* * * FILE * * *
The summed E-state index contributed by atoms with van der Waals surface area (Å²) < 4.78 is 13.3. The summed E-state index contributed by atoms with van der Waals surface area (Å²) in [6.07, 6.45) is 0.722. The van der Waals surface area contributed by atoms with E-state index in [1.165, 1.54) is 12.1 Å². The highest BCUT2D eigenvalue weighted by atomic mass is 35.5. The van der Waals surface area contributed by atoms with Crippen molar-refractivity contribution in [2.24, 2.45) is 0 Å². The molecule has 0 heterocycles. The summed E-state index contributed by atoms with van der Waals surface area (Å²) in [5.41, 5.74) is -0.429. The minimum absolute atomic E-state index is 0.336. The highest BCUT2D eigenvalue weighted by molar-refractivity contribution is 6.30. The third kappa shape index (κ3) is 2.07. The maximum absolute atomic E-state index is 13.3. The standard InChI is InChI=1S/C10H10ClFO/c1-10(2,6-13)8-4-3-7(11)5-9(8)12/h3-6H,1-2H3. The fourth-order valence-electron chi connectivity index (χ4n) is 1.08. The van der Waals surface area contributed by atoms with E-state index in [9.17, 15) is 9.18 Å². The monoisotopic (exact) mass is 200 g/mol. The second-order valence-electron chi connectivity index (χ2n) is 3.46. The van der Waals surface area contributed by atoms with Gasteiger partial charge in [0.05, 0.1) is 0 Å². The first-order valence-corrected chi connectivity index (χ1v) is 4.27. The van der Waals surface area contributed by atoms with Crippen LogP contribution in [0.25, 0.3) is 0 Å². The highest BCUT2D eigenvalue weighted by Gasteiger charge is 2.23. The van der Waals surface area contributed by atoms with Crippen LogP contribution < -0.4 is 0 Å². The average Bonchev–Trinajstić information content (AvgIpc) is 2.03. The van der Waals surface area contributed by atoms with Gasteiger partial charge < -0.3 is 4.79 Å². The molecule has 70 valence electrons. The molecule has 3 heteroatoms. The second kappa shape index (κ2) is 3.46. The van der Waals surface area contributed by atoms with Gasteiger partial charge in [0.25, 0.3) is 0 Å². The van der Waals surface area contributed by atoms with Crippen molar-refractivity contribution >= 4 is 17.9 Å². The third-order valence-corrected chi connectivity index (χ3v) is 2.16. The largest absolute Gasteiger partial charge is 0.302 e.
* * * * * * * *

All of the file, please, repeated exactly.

The summed E-state index contributed by atoms with van der Waals surface area (Å²) < 4.78 is 13.3. The summed E-state index contributed by atoms with van der Waals surface area (Å²) in [6.07, 6.45) is 0.722. The van der Waals surface area contributed by atoms with E-state index in [1.165, 1.54) is 12.1 Å². The highest BCUT2D eigenvalue weighted by atomic mass is 35.5. The van der Waals surface area contributed by atoms with Crippen molar-refractivity contribution in [2.24, 2.45) is 0 Å². The molecule has 0 heterocycles. The summed E-state index contributed by atoms with van der Waals surface area (Å²) in [5.41, 5.74) is -0.429. The minimum absolute atomic E-state index is 0.336. The highest BCUT2D eigenvalue weighted by molar-refractivity contribution is 6.30. The third kappa shape index (κ3) is 2.07. The maximum absolute atomic E-state index is 13.3. The standard InChI is InChI=1S/C10H10ClFO/c1-10(2,6-13)8-4-3-7(11)5-9(8)12/h3-6H,1-2H3. The fourth-order valence-electron chi connectivity index (χ4n) is 1.08. The van der Waals surface area contributed by atoms with E-state index in [9.17, 15) is 9.18 Å². The monoisotopic (exact) mass is 200 g/mol. The second-order valence-electron chi connectivity index (χ2n) is 3.46. The van der Waals surface area contributed by atoms with Gasteiger partial charge in [0.05, 0.1) is 0 Å². The first-order valence-corrected chi connectivity index (χ1v) is 4.27. The van der Waals surface area contributed by atoms with Crippen LogP contribution in [0.25, 0.3) is 0 Å². The highest BCUT2D eigenvalue weighted by Gasteiger charge is 2.23. The van der Waals surface area contributed by atoms with Crippen LogP contribution < -0.4 is 0 Å². The average Bonchev–Trinajstić information content (AvgIpc) is 2.03. The van der Waals surface area contributed by atoms with Gasteiger partial charge < -0.3 is 4.79 Å². The molecule has 70 valence electrons. The molecule has 3 heteroatoms. The second kappa shape index (κ2) is 3.46. The van der Waals surface area contributed by atoms with Gasteiger partial charge in [0.25, 0.3) is 0 Å². The van der Waals surface area contributed by atoms with Crippen molar-refractivity contribution >= 4 is 17.9 Å². The third-order valence-corrected chi connectivity index (χ3v) is 2.16. The largest absolute Gasteiger partial charge is 0.302 e.